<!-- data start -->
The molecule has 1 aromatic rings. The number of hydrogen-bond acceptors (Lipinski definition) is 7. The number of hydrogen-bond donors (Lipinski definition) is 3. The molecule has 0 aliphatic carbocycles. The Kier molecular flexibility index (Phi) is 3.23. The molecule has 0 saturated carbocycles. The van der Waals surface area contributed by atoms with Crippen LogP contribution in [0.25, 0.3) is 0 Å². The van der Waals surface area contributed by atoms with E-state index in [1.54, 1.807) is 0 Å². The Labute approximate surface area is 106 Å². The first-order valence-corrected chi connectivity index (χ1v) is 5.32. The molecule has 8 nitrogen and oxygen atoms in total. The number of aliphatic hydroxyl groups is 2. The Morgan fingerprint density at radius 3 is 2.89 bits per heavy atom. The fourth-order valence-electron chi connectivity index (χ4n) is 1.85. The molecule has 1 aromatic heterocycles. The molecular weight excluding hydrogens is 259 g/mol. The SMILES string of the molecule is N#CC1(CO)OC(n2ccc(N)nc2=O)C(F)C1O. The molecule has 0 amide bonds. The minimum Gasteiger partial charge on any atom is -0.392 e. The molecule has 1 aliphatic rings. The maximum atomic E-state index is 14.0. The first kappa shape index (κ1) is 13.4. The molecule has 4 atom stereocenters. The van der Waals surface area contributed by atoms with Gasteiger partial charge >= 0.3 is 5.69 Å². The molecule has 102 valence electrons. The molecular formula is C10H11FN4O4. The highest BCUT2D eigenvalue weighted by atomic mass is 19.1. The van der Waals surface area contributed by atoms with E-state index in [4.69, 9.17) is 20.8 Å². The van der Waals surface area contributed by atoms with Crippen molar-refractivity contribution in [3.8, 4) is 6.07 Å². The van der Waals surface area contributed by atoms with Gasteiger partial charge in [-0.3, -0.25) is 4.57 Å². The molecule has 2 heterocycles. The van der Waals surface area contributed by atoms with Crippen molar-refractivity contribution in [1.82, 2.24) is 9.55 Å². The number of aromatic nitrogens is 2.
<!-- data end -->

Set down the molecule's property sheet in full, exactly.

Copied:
The molecule has 1 aromatic rings. The number of hydrogen-bond acceptors (Lipinski definition) is 7. The number of hydrogen-bond donors (Lipinski definition) is 3. The molecule has 0 aliphatic carbocycles. The Kier molecular flexibility index (Phi) is 3.23. The molecule has 0 saturated carbocycles. The van der Waals surface area contributed by atoms with Crippen LogP contribution in [0.25, 0.3) is 0 Å². The van der Waals surface area contributed by atoms with E-state index in [1.54, 1.807) is 0 Å². The Labute approximate surface area is 106 Å². The first-order valence-corrected chi connectivity index (χ1v) is 5.32. The molecule has 8 nitrogen and oxygen atoms in total. The number of aliphatic hydroxyl groups is 2. The Morgan fingerprint density at radius 3 is 2.89 bits per heavy atom. The fourth-order valence-electron chi connectivity index (χ4n) is 1.85. The molecule has 1 aromatic heterocycles. The molecular weight excluding hydrogens is 259 g/mol. The SMILES string of the molecule is N#CC1(CO)OC(n2ccc(N)nc2=O)C(F)C1O. The molecule has 0 amide bonds. The minimum Gasteiger partial charge on any atom is -0.392 e. The molecule has 1 aliphatic rings. The maximum atomic E-state index is 14.0. The first kappa shape index (κ1) is 13.4. The molecule has 4 atom stereocenters. The van der Waals surface area contributed by atoms with Gasteiger partial charge >= 0.3 is 5.69 Å². The molecule has 102 valence electrons. The molecular formula is C10H11FN4O4. The highest BCUT2D eigenvalue weighted by atomic mass is 19.1. The van der Waals surface area contributed by atoms with E-state index in [4.69, 9.17) is 20.8 Å². The van der Waals surface area contributed by atoms with Crippen molar-refractivity contribution in [3.8, 4) is 6.07 Å². The van der Waals surface area contributed by atoms with Gasteiger partial charge in [-0.3, -0.25) is 4.57 Å². The molecule has 2 heterocycles. The van der Waals surface area contributed by atoms with Crippen molar-refractivity contribution in [1.82, 2.24) is 9.55 Å². The number of aromatic nitrogens is 2.